A 58-year-old pedestrian suffered fatal injuries when a car struck him in Portsmouth, Virginia (VA), on the night of March 19, 2022. The deadly crash happened in the 2100 block of Airline Boulevard near the intersection of Nevada Street. After the crash, the driver fled the scene.
Portsmouth police responded to calls about the hit-and-run collision at 9:18 pm. They found the pedestrian critically injured and had him transported to a local hospital. Medical personnel could not save the crash victim.
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Police continued searching for the fleeing vehicle and its owner for days after the crash. They publicly released a description of the car as a 2008 Volkswagen Jetta and have asked anyone who may have information to share to call 1-888-LOCK-U-UP or to leave an anonymous tip at this website.
Negligent and Reckless Drivers Pose Deadly Threats to Pedestrians
During 2019, which is the most-recent year for which complete numbers are publicly available, the Virginia Department of Motor Vehicles received 1,242 reports of crashes involving pedestrians and cars, trucks or other vehicles. Those collisions, which included wrecks involving more than one person on foot, left 114 pedestrians dead and another 1,186 pedestrians with injuries serious enough to require medical treatment.
One way to read those statistics is that almost no pedestrians walk away unharmed when a driver strikes them. The explanation is simple. Pedestrians have none of the protections afforded by a car or truck. And when a vehicle hits a person while traveling at 25 or 35 or 60 miles per hour, the initial impact is inevitably followed by an equally traumatic fall to the ground after getting knocked into the air.
Perhaps unsurprisingly, researchers have examined the risks to pedestrians from motor vehicles. A summary of this work posted to the AAA Foundation for Traffic Safety’s website states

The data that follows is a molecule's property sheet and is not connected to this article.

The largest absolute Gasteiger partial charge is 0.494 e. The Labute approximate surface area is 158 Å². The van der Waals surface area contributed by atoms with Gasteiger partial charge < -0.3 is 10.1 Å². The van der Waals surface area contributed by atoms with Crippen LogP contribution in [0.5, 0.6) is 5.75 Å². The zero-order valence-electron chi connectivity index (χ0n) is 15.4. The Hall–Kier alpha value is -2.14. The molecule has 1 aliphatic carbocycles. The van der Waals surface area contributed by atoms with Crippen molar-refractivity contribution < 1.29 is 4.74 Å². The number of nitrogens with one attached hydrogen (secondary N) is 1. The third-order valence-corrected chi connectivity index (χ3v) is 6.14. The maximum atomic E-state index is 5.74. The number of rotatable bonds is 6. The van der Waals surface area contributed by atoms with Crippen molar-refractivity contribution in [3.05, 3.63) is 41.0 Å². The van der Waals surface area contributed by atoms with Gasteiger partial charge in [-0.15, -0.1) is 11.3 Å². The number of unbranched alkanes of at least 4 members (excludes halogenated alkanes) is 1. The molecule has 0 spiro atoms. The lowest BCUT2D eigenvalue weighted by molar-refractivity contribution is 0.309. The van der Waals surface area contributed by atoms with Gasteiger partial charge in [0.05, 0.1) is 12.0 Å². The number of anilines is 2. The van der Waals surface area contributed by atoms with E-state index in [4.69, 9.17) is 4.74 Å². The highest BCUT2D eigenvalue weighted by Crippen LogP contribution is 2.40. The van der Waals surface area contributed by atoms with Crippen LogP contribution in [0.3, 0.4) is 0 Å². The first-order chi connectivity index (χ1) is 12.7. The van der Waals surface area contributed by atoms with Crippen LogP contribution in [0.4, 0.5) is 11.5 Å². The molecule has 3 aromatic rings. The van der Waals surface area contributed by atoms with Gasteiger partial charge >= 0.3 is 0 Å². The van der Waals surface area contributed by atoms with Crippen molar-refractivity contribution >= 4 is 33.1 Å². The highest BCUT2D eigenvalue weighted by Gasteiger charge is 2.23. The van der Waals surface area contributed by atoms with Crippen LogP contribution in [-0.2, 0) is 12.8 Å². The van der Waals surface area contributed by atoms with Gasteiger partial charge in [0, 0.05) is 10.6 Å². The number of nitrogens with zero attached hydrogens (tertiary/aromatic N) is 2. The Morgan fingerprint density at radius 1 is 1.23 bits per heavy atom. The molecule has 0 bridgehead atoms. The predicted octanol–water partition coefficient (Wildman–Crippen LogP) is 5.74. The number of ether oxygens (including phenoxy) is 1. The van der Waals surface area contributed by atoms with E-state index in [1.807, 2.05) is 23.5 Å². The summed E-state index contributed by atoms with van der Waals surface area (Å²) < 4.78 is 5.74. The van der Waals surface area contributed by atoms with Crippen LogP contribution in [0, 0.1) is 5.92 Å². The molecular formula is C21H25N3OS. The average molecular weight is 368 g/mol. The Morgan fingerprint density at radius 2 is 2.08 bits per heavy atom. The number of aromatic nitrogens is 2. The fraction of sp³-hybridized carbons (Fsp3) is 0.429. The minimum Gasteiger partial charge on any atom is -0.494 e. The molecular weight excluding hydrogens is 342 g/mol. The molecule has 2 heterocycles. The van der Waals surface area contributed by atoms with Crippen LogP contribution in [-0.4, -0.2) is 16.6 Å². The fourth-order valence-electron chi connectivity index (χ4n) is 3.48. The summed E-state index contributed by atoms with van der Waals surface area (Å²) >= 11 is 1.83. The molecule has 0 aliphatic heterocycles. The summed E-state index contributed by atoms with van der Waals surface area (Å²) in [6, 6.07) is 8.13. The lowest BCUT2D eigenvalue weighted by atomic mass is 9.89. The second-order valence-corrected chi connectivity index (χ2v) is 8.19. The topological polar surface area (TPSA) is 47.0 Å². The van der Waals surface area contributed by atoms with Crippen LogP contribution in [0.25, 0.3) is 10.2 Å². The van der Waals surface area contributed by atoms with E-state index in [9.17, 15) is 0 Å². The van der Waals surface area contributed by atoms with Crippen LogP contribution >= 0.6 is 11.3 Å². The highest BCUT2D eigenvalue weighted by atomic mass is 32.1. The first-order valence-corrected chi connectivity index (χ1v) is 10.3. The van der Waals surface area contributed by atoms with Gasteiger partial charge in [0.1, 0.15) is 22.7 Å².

The average risk of severe injury for a pedestrian struck by a vehicle reaches 10 percent at an impact speed of 16 mph, 25 percent at 23 mph, 50 percent at 31 mph, 75 percent at 39 mph, and 90 percent at 46 mph. The average risk of death for a pedestrian reaches 10 percent at an impact speed of 23 mph, 25 percent at 32 mph, 50 percent at 42 mph, 75 percent at 50 mph, and 90 percent at 58 mph. Risks vary significantly by age. For example, the average risk of severe injury or death for a 70‐year old pedestrian struck by a car traveling at 25 mph is similar to the risk for a 30‐year‐old pedestrian struck at 35 mph.
Viewed strictly as a physics problem where force equals mass multiplied by the rate of speed, an almost one-ton vehicle crashing into a 58-year-old person on Airline Boulevard where the posted speed limit is 35 mph, the person on foot in Portsmouth would have very low odds of surviving. My Virginia Beach-based wrongful death attorney colleagues and I send our deepest condolences to the friends and family members of the man who was hit and killed.
If the driver caused the crash, they have a legal responsibility for settling wrongful death claims. Holding that individual directly accountable will prove impossible if the hit-and-run case goes unsolved. Should this unwelcome situation come to pass, family members of the deceased pedestrian could invoke uninsured motorist coverage. Speaking with an experienced and caring wrongful death lawyer will clarify how to do that.